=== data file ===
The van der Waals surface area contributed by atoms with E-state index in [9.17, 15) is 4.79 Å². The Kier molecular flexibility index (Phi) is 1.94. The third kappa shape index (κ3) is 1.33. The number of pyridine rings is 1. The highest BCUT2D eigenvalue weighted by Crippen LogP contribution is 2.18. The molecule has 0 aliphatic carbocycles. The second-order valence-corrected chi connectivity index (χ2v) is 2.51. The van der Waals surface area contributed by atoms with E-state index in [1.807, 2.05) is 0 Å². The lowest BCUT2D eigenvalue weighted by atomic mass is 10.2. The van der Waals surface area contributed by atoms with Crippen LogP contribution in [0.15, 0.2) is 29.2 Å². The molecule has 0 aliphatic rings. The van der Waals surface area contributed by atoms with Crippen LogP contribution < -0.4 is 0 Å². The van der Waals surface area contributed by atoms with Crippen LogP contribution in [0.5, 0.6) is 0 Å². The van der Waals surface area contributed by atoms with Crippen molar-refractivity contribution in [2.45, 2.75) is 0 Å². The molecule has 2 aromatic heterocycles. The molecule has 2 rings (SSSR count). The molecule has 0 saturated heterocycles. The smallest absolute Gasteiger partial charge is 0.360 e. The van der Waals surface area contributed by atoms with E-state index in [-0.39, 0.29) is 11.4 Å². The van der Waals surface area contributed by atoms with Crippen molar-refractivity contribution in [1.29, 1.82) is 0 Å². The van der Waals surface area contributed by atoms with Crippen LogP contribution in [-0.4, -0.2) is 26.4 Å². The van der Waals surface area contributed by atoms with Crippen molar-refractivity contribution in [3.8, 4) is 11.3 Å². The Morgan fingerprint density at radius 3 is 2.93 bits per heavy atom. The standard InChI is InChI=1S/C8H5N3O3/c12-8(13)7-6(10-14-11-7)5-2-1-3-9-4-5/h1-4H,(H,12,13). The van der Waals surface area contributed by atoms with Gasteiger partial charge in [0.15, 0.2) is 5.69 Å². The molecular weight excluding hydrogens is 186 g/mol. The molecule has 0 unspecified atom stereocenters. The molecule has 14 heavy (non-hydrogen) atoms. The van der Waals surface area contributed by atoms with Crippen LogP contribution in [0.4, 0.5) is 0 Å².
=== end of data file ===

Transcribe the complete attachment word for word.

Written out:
The van der Waals surface area contributed by atoms with E-state index in [9.17, 15) is 4.79 Å². The Kier molecular flexibility index (Phi) is 1.94. The third kappa shape index (κ3) is 1.33. The number of pyridine rings is 1. The highest BCUT2D eigenvalue weighted by Crippen LogP contribution is 2.18. The molecule has 0 aliphatic carbocycles. The second-order valence-corrected chi connectivity index (χ2v) is 2.51. The van der Waals surface area contributed by atoms with E-state index in [1.807, 2.05) is 0 Å². The lowest BCUT2D eigenvalue weighted by atomic mass is 10.2. The van der Waals surface area contributed by atoms with Crippen LogP contribution in [0.15, 0.2) is 29.2 Å². The molecule has 0 aliphatic rings. The van der Waals surface area contributed by atoms with Crippen LogP contribution < -0.4 is 0 Å². The van der Waals surface area contributed by atoms with Crippen LogP contribution in [0.5, 0.6) is 0 Å². The van der Waals surface area contributed by atoms with Crippen molar-refractivity contribution in [2.45, 2.75) is 0 Å². The molecule has 2 aromatic heterocycles. The molecule has 2 rings (SSSR count). The molecule has 0 saturated heterocycles. The smallest absolute Gasteiger partial charge is 0.360 e. The van der Waals surface area contributed by atoms with E-state index in [-0.39, 0.29) is 11.4 Å². The van der Waals surface area contributed by atoms with Crippen molar-refractivity contribution in [1.29, 1.82) is 0 Å². The van der Waals surface area contributed by atoms with Crippen LogP contribution in [-0.4, -0.2) is 26.4 Å². The van der Waals surface area contributed by atoms with Crippen molar-refractivity contribution in [3.8, 4) is 11.3 Å². The Morgan fingerprint density at radius 3 is 2.93 bits per heavy atom. The standard InChI is InChI=1S/C8H5N3O3/c12-8(13)7-6(10-14-11-7)5-2-1-3-9-4-5/h1-4H,(H,12,13). The van der Waals surface area contributed by atoms with Gasteiger partial charge in [0.15, 0.2) is 5.69 Å². The molecular weight excluding hydrogens is 186 g/mol. The molecule has 0 unspecified atom stereocenters. The molecule has 14 heavy (non-hydrogen) atoms. The van der Waals surface area contributed by atoms with Crippen LogP contribution in [0.4, 0.5) is 0 Å².